Mencken's concludes: In other words, bosh is the right medicine for boobs. The doctrine, alas, is not new.... What ails the style of Dr. Harding, in brief, is precisely the fact that he spent his whole life addressing persons devoid of intelligence, and hence afraid of ideas. His normal hearer, down to the time he became a candidate for the presidency, was an Ohio yokel whose notions of a lofty and satisfactory rhetoric were derived from reading the Marion Starr... and from listening to speeches by visiting fraternal order magnates... stump oratory by Ohio Congressman, and sermons by ecclesiastical morons trying to imitate Gypsy Smith and Billy Sunday. Addressing such simians, the learned doctor acquired a gift for the sort of discourse that is to their tastes. It is a kind of baby talk, a puerile and windblown gibberish. In sound it is like a rehearsal by a country band, with only the bass drummer keeping time. In content it is a vacuum.

What the mob wants is the mere sough and burble of words, add a solemn mien and some transparent monkeyshines, and it is willing to listen and believe.

That last sentence sums up Marx and much of his verbal relationship with his audience. Unconvinced? Here's some more Marx (1841): As long as a single drop of blood pulses in her world-conquering and totally free heart, philosophy will continually shout at her opponents the cry of Epicurus: 'Impiety does not consist in destroying the gods of the crowd but rather in ascribing to the gods the ideas of the crowd.' Philosophy makes no secret of it. The proclamation of Prometheus - 'In one word, I hate all gods' - is her own profession, or one slogan against all gods in heaven and earth who do not recognize man's self-consciousness as the highest divinity. There shall be none other beside it.

This was during his student days, and he apparently never got over this sort of opposing the adults by fluffing up the obvious via the application of campus sloganeering. He rarely wrote a forthright sentence. And it's not at all the case that 19th-century writers universally expressed themselves in the sort of clogged Victorianese one might naively expect from the period. Writers from Thomas Paine through to Oscar Wilde were all capable of writing clearly, concisely, and in an entertaining manner. Mediocrities follow the fashions and cliches of the age, but authors who are self-possessed and have a great deal to say usually value economy and precision. Those with nothing new between their ears, but plenty of the old and gray to rehash and an uncontrollable impetus to burst into song about something, anything, go for the fluffing route, the apostle route, the swami route.

After reading pages and pages of the bloviated author and Marx, it became a torment to turn the page and I was already beginning to scrawl rough epithets in the margins by page 36 because the author is so unflaggingly enthusiastic about Marx's juvenility, egotism, boggling of logic, and unpluggable verbal diahhrea.

For example, on page 34: In July 1841 Marx went to stay with Bruno Bauer in Bonn, where the two reprobates spent an uproarious summer shocking the local bourgeoisie - getting drunk, laughing in church, galloping through the streets on donkeys and (rather more subversively) penning an anonymous spoof...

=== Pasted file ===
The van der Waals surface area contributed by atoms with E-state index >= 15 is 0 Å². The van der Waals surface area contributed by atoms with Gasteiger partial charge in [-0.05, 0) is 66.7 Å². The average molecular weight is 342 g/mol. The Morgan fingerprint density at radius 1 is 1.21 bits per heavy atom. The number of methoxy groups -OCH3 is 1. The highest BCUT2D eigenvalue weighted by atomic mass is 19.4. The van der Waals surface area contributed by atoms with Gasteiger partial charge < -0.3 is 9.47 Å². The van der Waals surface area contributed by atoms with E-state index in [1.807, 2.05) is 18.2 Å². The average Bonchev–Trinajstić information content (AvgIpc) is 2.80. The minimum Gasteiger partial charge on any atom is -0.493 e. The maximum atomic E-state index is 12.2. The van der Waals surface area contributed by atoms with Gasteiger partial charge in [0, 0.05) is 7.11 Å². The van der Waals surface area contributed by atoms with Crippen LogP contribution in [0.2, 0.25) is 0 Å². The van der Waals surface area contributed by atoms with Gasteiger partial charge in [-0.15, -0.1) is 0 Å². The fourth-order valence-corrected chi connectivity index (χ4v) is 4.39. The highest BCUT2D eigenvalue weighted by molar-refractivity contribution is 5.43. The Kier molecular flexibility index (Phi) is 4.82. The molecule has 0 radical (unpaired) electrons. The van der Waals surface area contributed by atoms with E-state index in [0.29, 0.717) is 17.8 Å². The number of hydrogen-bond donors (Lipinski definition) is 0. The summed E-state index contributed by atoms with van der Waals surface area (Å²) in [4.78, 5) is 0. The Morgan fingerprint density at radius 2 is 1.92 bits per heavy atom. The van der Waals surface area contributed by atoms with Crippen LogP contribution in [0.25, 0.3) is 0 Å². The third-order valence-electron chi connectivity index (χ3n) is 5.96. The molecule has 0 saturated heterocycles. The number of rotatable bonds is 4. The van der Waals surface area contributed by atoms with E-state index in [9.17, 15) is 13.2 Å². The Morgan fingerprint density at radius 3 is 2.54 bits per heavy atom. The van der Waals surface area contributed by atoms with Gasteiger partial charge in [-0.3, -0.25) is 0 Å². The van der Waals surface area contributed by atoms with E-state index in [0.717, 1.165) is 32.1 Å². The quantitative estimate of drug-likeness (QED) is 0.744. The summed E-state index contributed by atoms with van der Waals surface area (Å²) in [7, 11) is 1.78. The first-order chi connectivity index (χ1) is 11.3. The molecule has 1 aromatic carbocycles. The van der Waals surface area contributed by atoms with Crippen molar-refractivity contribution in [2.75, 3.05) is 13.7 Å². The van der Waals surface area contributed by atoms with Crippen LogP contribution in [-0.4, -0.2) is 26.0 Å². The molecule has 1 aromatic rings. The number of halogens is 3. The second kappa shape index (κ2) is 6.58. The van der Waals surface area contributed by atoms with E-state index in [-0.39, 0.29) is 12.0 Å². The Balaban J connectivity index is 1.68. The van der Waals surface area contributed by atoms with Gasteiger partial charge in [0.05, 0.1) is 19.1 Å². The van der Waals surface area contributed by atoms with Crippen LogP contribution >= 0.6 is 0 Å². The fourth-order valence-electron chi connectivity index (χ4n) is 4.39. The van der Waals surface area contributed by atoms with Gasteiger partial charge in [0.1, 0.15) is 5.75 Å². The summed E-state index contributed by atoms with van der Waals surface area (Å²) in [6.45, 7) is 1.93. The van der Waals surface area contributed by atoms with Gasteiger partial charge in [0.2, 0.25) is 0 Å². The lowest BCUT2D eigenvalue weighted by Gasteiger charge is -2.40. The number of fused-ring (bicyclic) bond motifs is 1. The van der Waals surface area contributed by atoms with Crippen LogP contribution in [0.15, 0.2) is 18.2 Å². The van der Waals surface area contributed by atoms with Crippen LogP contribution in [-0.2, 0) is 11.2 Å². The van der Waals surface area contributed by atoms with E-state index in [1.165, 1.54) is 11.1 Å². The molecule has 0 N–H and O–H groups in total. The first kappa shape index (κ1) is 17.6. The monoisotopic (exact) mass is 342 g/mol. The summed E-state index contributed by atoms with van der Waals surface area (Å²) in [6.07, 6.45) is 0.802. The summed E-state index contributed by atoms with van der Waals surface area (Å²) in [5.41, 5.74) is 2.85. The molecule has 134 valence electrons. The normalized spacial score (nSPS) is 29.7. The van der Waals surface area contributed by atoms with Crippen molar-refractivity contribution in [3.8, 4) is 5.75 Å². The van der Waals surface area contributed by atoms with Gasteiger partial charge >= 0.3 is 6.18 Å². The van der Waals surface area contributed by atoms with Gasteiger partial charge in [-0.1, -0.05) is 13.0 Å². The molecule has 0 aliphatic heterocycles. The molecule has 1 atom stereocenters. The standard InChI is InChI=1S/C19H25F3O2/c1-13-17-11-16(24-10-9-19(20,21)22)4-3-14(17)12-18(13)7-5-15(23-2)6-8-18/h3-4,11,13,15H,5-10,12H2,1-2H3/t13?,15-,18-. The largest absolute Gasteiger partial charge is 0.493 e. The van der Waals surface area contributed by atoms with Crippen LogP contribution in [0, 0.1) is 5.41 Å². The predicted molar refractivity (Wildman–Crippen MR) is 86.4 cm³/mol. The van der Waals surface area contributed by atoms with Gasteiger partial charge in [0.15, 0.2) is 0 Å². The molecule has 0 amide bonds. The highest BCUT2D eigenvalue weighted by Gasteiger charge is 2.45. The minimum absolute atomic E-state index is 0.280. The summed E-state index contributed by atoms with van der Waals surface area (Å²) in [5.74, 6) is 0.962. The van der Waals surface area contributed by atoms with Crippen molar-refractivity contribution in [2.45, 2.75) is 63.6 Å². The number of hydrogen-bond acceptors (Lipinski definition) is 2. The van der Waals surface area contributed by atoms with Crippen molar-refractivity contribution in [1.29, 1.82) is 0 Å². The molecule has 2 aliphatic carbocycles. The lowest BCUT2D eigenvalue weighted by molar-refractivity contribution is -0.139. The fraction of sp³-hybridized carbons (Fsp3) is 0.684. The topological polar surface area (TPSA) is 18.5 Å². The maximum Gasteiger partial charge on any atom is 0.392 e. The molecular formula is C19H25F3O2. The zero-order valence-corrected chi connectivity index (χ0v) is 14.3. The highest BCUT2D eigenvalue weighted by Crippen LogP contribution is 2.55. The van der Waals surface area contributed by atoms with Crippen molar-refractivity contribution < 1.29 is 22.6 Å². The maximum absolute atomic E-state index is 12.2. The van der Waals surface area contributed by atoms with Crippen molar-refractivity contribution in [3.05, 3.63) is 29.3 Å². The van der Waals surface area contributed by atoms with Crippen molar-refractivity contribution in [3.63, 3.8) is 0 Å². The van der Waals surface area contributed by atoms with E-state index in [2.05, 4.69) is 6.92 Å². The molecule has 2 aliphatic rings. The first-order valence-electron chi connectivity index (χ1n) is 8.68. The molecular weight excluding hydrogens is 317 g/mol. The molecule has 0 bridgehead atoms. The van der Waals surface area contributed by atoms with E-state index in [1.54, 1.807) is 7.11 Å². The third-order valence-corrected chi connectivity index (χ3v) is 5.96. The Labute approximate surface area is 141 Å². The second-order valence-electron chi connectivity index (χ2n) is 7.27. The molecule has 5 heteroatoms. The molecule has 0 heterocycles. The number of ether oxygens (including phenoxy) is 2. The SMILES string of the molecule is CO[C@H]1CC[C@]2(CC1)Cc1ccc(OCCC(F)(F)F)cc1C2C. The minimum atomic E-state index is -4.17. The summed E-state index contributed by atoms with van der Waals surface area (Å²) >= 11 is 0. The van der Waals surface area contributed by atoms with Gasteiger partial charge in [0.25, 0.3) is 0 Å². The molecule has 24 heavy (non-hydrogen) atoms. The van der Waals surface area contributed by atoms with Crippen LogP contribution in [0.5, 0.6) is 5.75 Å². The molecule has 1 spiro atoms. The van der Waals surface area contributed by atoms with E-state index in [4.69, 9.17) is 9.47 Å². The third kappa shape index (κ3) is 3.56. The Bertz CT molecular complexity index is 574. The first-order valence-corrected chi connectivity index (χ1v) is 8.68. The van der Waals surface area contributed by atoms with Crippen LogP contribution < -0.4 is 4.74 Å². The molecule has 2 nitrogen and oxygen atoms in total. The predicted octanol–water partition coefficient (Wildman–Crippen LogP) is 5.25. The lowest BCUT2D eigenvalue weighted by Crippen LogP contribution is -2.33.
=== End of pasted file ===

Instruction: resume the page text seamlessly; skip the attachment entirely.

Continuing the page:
Down the page Marx is quoted by a supposedly radical philosopher as saying: for I find the proximity of the Bonn professors intolerable. Who would want to have to talk always with intellectual skunks, with people who study only for the purpose of finding new dead ends in every corner of the world!'... thus Bonn remains my residence for the time being; after all, it would be pity if no one remained here for the holy men to get angry with.'

Again, the author quotes the above with approval. But nobody studies with the purpose of finding new dead ends in every corner of the world. This is the lame type of political jocosity beloved of oppressed second-raters. It's the sort of revenge kick I heard ad nauseum as a child in the inferiority-complex driven nationalist humor of Scotland and Northern Ireland: utterly improbable events contrived to have the Englishman fall on his arse every time and thus give the politically powerless the illusion of empowerment. This sort of haw-haw is developed first of all by the type of low-grade individual who enjoys formula humor and who, ipso facto, is either immersed in the company of half-wits too dazed to understand wit or else who simply wholesale lacks the imagination and worldliness required for wit and thus wouldn't understand it if he heard it anyway. If nothing else, wit requires that the statement made be at least superficially accurate.

In the second lame haw-haw, the one about it being a pity if no one remained behind with the holy man, the same problem occurs. It's just not funny. It's too easy, like a pun. There's no refreshing twist, no suspense, just another sad Vaudeville wheeze. Hurry up and laugh! Sigh. It's not just pathetic but also symptomatic of the same dull unthinking frame of mind that led to the bragging about drunkenness, the outraging the local yokels in church, or the galloping through the streets on donkeys. Yawn. Why would someone of a superior intellect care what the locals thought at all? I've lived in such a town; actually, in such towns. I live in such a city as we speak. Impressing buffoons is no more rewarding than trying to impress a dog with chaos theory.